• Harold Greene - anchor (1973-1974), now retired
  • Laurence Gross - entertainment critic (deceased)
  • Brian Hackney - weather anchor (1985-1990, now at KPIX-TV in San Francisco)
  • Roger Hedgecock - anchor (1991-1992, now a radio host at KOGO-AM)
  • Kevin Hunt - weekend anchor (1988-1990)
  • Al Keck - sports anchor (1986-1988, now at WFTS-TV in Tampa, Florida)
  • Kimberly King - Traffic anchor (1998-2008)
  • Ken Kramer - About San Diego (1995-2009)
  • Lauren Krause - reporter, weekend evening anchor
  • Jovana Lara - reporter, now weekend evening co-anchor at KABC-TV in Los Angeles
  • Joe Lizura - weather anchor (1990-2006); now at KUSI
  • Katia Lopez Hodayan - reporter for KNSD and Mi San Diego
  • Tania Luviano - anchor Mi San Diego
  • Greg Mills - News Reporter/Anchor (2003), now Reporter at KCBS/KCAL in Los Angeles
  • Dennis Morgigno - anchor/reporter (1978-1987, now at Channel 4 San Diego)
  • Soncee Partida - anchor, weekday mornings
  • Margaret Radford- Reporter/Fill-in Anchor (1994-2007), now retired
  • Suzanne Rico - reporter; now morning co-anchor at KCBS-TV in Los Angeles
  • Allison Ross - anchor (1991-1996)
  • Vic Salazar - reporter, anchor (1990-2008)
  • Mike Smith - sports anchor (1967-1982, now a partner in Ad-Lib Productions)
  • Rolland Smith - anchor (1993-1996, returned to New York)
  • Anne State - anchor/reporter (2002-2008, now at WBBM-TV in Chicago)
  • Lynn Stuart - reporter; now at XETV-TV
  • Bree Walker - anchor (1997-2000)
  • Dave Walker - anchor (1968-1988, now a partner in Ad-Lib Productions)
  • Mark Walton
  • Sarah Wallace - anchor/reporter (1981-1985, now at WABC-TV in New York)
  • Denise Yamada - anchor/reporter (1987-1994)
  • Kim Devore - anchor/reporter

News/Station presentation

Newscast titles

  • Channel 39 Eyewitness News (1973-1977)
  • 39 News Alive (1977-1981)
  • NewsCenter 39 (1981-1987)
  • News San Diego (1987-1995)
  • NBC 7/39 News (1995-present)

Station slogans

  • 39 Cable 7, Proud as a Peacock! (1979-1981; localized version of NBC ad campaign)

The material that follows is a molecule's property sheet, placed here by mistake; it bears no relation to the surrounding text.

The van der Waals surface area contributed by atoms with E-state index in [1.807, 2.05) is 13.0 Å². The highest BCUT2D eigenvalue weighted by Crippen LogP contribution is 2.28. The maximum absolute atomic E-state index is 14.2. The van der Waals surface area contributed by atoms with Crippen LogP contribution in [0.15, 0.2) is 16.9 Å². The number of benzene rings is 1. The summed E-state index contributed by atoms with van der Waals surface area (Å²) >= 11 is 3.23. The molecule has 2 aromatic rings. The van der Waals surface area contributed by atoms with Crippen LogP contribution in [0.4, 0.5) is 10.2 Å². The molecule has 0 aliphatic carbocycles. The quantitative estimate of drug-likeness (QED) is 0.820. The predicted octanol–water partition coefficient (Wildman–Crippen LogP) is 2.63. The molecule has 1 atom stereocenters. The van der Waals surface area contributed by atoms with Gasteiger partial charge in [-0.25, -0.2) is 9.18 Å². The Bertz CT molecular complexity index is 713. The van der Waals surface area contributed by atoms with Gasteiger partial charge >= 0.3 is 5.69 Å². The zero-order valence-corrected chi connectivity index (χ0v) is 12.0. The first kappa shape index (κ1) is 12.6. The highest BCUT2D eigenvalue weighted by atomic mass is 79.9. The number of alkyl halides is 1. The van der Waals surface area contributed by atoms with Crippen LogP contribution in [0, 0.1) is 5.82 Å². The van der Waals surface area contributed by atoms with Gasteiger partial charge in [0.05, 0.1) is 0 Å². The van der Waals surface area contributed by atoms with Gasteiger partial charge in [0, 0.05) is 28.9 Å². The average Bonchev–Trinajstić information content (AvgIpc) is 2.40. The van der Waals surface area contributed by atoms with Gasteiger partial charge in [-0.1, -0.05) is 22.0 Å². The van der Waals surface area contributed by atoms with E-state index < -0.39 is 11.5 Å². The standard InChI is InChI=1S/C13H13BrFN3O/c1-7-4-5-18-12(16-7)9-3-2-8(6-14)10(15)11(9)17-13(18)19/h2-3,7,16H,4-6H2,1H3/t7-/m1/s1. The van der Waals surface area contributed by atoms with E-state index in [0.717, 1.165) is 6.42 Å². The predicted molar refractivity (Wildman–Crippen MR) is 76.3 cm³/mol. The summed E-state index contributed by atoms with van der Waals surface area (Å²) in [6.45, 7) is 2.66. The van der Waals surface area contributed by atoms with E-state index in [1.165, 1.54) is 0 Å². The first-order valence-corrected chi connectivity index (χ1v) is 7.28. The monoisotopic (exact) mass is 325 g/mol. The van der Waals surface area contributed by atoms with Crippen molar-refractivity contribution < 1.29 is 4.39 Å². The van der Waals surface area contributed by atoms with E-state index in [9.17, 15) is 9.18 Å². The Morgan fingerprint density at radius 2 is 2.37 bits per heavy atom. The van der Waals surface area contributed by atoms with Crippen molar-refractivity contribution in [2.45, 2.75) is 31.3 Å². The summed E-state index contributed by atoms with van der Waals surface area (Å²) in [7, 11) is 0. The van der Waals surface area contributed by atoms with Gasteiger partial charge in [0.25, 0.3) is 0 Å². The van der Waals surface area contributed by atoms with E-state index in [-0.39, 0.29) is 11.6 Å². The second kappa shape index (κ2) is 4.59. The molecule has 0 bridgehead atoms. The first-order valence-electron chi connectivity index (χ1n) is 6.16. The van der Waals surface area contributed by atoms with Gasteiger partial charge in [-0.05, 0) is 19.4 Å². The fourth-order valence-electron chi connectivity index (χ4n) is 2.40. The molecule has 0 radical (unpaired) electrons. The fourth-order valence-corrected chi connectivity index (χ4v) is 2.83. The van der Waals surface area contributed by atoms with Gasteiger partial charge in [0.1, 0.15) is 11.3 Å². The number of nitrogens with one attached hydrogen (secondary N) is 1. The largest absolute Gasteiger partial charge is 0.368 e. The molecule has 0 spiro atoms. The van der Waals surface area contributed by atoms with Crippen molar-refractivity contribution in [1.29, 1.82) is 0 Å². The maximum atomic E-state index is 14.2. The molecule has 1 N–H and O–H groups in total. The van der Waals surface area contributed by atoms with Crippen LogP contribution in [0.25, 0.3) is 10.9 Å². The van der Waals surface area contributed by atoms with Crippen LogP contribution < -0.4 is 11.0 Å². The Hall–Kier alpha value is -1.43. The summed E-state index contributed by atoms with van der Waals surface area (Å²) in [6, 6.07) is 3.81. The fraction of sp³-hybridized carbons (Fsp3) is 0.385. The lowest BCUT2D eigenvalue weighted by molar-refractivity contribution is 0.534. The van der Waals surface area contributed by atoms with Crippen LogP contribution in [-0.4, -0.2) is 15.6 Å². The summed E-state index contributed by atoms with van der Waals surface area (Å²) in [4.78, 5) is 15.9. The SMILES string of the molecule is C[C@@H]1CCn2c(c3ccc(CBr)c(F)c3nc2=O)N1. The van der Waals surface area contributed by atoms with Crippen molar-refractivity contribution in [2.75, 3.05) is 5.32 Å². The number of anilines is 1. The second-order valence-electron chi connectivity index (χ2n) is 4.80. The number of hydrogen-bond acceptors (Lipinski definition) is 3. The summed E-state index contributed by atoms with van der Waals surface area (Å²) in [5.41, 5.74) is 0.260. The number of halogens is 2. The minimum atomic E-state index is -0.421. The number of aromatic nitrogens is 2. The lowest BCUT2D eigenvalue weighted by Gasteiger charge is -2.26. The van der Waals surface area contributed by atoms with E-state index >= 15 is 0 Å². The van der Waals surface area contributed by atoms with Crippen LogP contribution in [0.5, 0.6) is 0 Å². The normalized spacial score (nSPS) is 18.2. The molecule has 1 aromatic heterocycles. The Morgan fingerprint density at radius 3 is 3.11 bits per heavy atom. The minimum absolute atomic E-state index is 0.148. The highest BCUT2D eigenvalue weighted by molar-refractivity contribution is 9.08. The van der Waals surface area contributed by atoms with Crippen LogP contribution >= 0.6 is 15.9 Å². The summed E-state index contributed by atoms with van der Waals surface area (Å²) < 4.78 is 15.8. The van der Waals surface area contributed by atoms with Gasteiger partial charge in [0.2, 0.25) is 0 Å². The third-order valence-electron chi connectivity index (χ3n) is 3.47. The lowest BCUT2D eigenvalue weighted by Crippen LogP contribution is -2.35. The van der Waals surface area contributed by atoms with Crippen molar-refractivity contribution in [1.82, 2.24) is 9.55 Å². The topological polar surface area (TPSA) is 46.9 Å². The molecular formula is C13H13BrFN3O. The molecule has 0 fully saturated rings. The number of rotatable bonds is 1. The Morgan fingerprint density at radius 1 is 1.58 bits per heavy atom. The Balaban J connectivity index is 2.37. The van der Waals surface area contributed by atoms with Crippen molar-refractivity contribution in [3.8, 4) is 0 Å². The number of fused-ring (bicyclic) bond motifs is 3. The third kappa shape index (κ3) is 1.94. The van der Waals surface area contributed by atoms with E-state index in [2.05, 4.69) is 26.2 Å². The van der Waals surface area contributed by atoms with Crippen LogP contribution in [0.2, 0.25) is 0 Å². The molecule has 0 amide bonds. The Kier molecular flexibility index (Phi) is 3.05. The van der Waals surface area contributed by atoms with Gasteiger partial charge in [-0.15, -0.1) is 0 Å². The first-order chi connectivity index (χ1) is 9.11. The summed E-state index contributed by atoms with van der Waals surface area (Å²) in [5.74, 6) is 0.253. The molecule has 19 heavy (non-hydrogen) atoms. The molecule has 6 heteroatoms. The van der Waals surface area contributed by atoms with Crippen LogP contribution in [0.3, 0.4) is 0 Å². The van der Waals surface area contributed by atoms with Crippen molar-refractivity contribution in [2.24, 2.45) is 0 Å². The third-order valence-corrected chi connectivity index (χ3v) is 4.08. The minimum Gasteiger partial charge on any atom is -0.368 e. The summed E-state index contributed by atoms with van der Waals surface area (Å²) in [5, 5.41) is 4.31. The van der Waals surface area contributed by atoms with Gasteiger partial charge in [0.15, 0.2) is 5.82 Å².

• 39 Cable 7, Our Pride is Showing (1981-1982; localized version of NBC ad campaign)
  • We're KCST, Just Watch Us Now (1982-1983; localized version of NBC ad campaign)
  • 39 Cable 7 There, Be There (1983-1984; localized version of NBC ad campaign)
  • 39 Cable 7, Let's All Be There (1984-1986; localized version of NBC ad campaign)
  • Come Home to 39 Cable 7 (1986-1987, localized version of NBC ad campaign)
  • San Diego's Leader in Electronic Journalism (1985-1987)
  • Covering All of San Diego County and Beyond (1987-1990)
  • We're There When You Need Us (1990-1991)
  • News - San Diego (as in K-N-S-D) (1990-1993)
  • Coverage You Can Count On (1993-present)
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Trivia

  • KNSD, under the traditional definition, is the only network O&O in San Diego. Another local station, KSWB-TV was previously an O&O of The WB.
  • KNSD is one of two NBC UHF O&Os, Hartford's WVIT (channel 30) being the other; a third UHF O&O, WNCN (channel 17) out of Raleigh-Durham was sold to Media General as of June 2006. In the past, the station blamed its woes on its UHF status, but as viewers moved to cable (San Diego has one of the highest cable penetration rates in the country) and as many VHF analog stations transition to digital UHF, the problem of its position on the UHF dial has been reduced. [2]
  • KNSD used to own KNSD-LP (channel 62), which was leased to Entravision to expand the coverage area of KBNT-CA.

Digital television

After the analog television shutdown and digital conversion on February 17, 2009 [2], KNSD remained on its current pre-transition channel number, 40.[3] However, through the use of PSIP, digital television receivers display KNSD's virtual channel as 39. After KFMB-TV, KGTV and KSWB-TV went digital-only on February 17, KNSD became one of only three full-power English-language stations in the San Diego market (not counting XETV or XHDTV, which are licensed by the Mexican government, but broadcast in the English language) that continued to transmit an analog signal for regular programming; the other two were KUSI-TV and KPBS. KNSD broadcasts in 1080i high defintion, since NBC broadcasts in that HD format.

Currently, KNSD is one of two NBC-owned or semi-owned stations (not counting its Telemundo stations) without high-definition newscasts.

References

External links